detecting creator forces
we can see him, we can hear Him, we can touch, smell, measure, and detect Him in EVERY way; we simply award the Oscar to ourselves, giving congratulatory speeches thanking ourselves while we hold our hands over our eyes, put our fingers in our ears, hold our noses, use the wrong standard for measurement, and have dead batteries in the heart for detection, all the while flattering ourselves with our alleged intellect which leaves God out from his own creation. (ColorStorm)
Oddly poetic blogging buddy ColorStorm did one of his typically odd posts today. But the even stranger thing about this post was that I genuinely understood it – I got every word he was saying.
I agree with ColorStorm that our existence is amazing. We humans often have a sense that life functions in such a slick way that it surely can’t be chance that has us here. But it’s merely a sense, an instinct, a feeling – perhaps only a longing desire. And to linger on this superficial desire is to ignore everything we know and understand about our existence at this point in human development.
1. We know beyond a shadow of a doubt that the world is billions of years old. Even the most cursory glance and vague understanding of something like sedimentary rocks will tell you that things on this planet have been stewing, changing and taking shape for longer than most of us can comprehend.
2. We know beyond a shadow of a doubt that some quirky characteristics make some animals more successful than others. And that those successful characteristics are handed down to their offspring. And that in this way an entire species can and does change. Over thousands and millions of years of course things change immensely – as we know our planet has and continues to do.
3. We know that all human societies in the world have developed their own superstitions, religions and belief systems based on their understanding of life around them. Every one of those is dependent on imagining an invisible force or being, undetectable by sight or touch or anything else. Developing belief systems is clearly a natural need for people living in relative ignorance.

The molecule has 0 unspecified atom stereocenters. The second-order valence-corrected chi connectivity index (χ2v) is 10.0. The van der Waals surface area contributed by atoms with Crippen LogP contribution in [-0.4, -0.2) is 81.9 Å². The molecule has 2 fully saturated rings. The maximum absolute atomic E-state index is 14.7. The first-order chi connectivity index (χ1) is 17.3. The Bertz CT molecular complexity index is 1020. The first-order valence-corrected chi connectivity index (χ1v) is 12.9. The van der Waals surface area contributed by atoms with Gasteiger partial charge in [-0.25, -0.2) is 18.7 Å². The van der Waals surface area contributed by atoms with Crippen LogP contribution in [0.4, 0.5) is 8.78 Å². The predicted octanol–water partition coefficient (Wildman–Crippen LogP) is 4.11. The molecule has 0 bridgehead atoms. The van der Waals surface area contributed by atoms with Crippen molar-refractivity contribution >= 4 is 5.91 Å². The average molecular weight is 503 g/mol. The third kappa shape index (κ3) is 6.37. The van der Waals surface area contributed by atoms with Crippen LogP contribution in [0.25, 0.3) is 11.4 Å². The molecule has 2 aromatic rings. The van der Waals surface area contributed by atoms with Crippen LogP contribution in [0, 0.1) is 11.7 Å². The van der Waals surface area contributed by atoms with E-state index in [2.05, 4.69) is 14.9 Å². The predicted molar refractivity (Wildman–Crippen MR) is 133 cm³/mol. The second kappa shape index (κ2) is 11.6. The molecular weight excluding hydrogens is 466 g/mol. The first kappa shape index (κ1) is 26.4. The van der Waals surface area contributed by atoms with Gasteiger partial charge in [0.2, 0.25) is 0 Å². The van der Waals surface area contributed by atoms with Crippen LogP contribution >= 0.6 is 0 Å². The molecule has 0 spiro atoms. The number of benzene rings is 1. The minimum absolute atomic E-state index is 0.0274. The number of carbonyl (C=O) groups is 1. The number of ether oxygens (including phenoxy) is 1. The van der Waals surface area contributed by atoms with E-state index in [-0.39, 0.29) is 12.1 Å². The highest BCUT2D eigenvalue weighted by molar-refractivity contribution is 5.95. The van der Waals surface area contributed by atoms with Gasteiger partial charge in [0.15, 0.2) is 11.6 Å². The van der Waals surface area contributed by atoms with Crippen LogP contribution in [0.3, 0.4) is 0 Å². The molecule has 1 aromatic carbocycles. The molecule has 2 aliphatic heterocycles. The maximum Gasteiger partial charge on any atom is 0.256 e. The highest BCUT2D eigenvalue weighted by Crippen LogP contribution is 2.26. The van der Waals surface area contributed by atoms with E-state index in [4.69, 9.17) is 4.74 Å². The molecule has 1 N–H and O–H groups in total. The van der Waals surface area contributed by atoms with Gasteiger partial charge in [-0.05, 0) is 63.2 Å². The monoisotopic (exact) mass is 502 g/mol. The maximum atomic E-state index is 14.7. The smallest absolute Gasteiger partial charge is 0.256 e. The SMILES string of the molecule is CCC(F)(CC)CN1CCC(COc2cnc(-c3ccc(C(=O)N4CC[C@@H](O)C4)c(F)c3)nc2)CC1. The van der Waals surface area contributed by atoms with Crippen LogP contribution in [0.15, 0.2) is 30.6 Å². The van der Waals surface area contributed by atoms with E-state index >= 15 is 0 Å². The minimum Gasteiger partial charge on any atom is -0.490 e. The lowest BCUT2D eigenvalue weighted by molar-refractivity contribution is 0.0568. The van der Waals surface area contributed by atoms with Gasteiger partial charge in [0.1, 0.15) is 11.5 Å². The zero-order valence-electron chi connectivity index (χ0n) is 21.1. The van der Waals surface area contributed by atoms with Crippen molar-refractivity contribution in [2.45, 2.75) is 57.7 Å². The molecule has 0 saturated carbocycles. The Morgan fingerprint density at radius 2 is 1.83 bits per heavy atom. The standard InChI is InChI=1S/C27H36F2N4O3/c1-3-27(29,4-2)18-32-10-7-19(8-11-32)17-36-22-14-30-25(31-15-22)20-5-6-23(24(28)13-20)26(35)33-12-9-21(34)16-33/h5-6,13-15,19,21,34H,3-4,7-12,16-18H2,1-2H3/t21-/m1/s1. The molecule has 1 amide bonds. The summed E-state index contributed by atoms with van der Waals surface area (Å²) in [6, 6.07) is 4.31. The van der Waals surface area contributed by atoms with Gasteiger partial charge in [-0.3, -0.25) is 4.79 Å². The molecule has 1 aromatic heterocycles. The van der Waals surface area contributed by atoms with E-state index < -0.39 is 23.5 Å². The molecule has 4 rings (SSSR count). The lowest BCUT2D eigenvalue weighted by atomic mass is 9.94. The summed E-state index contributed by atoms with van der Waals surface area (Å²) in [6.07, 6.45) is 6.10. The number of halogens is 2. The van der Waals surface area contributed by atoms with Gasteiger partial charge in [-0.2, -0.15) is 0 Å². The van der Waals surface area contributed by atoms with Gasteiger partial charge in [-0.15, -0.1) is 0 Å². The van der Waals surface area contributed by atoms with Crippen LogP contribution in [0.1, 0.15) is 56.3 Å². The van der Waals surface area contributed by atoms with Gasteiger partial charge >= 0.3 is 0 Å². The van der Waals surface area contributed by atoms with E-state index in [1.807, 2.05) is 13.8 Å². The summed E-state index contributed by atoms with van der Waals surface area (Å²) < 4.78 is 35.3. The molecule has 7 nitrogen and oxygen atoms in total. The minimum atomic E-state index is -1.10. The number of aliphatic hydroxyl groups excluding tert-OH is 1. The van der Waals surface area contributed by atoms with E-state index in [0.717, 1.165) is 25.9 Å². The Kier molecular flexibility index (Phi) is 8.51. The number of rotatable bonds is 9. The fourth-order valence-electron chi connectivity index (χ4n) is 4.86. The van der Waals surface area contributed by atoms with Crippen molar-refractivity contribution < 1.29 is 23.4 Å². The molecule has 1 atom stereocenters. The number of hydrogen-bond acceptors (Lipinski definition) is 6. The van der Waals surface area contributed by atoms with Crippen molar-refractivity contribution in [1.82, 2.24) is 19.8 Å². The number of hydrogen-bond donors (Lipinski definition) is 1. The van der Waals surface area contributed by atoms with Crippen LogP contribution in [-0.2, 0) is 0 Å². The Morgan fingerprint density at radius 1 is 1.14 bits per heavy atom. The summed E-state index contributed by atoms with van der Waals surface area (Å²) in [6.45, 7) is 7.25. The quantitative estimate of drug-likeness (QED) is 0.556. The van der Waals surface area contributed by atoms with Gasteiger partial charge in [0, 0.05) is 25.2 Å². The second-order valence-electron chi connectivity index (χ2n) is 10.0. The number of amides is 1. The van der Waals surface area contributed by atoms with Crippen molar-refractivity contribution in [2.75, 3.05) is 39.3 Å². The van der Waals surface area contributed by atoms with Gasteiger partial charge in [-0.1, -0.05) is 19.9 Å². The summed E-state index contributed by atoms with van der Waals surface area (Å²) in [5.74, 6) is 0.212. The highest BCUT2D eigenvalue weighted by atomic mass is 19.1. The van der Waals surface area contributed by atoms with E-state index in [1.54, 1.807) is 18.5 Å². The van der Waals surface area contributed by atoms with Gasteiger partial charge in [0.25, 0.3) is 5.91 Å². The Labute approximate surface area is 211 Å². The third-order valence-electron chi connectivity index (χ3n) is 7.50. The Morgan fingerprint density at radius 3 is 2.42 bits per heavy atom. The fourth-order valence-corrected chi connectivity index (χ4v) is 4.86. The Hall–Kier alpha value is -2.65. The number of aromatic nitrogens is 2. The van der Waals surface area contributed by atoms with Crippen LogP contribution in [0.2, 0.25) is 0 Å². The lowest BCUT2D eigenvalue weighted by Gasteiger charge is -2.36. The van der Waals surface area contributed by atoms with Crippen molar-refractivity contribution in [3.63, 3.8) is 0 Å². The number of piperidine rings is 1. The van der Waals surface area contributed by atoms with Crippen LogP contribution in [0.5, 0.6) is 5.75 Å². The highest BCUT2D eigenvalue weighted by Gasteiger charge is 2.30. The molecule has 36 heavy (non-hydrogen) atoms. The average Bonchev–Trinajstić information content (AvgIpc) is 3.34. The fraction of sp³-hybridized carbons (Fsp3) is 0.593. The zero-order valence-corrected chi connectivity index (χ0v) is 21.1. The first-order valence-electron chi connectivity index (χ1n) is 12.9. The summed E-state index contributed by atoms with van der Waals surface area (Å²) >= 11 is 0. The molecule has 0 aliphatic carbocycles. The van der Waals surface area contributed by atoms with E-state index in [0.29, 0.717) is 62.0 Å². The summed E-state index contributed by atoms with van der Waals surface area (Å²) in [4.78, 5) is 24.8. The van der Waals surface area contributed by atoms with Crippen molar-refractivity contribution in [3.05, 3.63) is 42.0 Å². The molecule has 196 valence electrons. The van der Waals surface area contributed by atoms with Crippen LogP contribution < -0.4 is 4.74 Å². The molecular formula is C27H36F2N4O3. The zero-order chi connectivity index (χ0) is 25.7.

4. None of this means that gods don’t exist. None of this means that a creating force doesn’t exist.
5. But, as human knowledge advances, we find we don’t need to rely on the belief systems developed in times of ignorance to explain our existence and calm our fears.
6. And, as human knowledge advances, we find we it telling that none of the invisible spirits or gods from times of ignorance have ever hung around for more than the five minutes required in order to enter the realms of oral or written tradition.
7. And, we know that as communication improves in the world, the least alluring, least possessive belief systems will fall by the wayside, and the most seductive, most inescapable belief systems will grow. A few belief systems inevitably will get sleeker in thought and stronger in numbers. By no stretch of the imagination does this make them likely to right.
8. None of this means that gods don’t exist. None of this means a creating force doesn’t exist. But it makes it highly unlikely. It logically points us to the conclusion that what we see, what we are only beginning to understand about our natural existence is likely to be only answer. No invisible spirits or gods required.
9. Finally, and most importantly for my buddies like ColorStorm, if we move to that tiny crack beyond the ‘highly unlikely’, it must be stated that under no circumstances is there a possibility that the god described in the Christian holy book is a real being. Under no circumstances, no glorious rainbow or deliciously long sleep, no human need to imagine a creator force, could lead me to the conclusion the dominant religion of my society, so full of holes and disgraces, so basic and ignorant in its sleek and sometimes poetic thoughts, has but an ounce of truth in its sometimes comforting, sometimes damning, but always rotten core.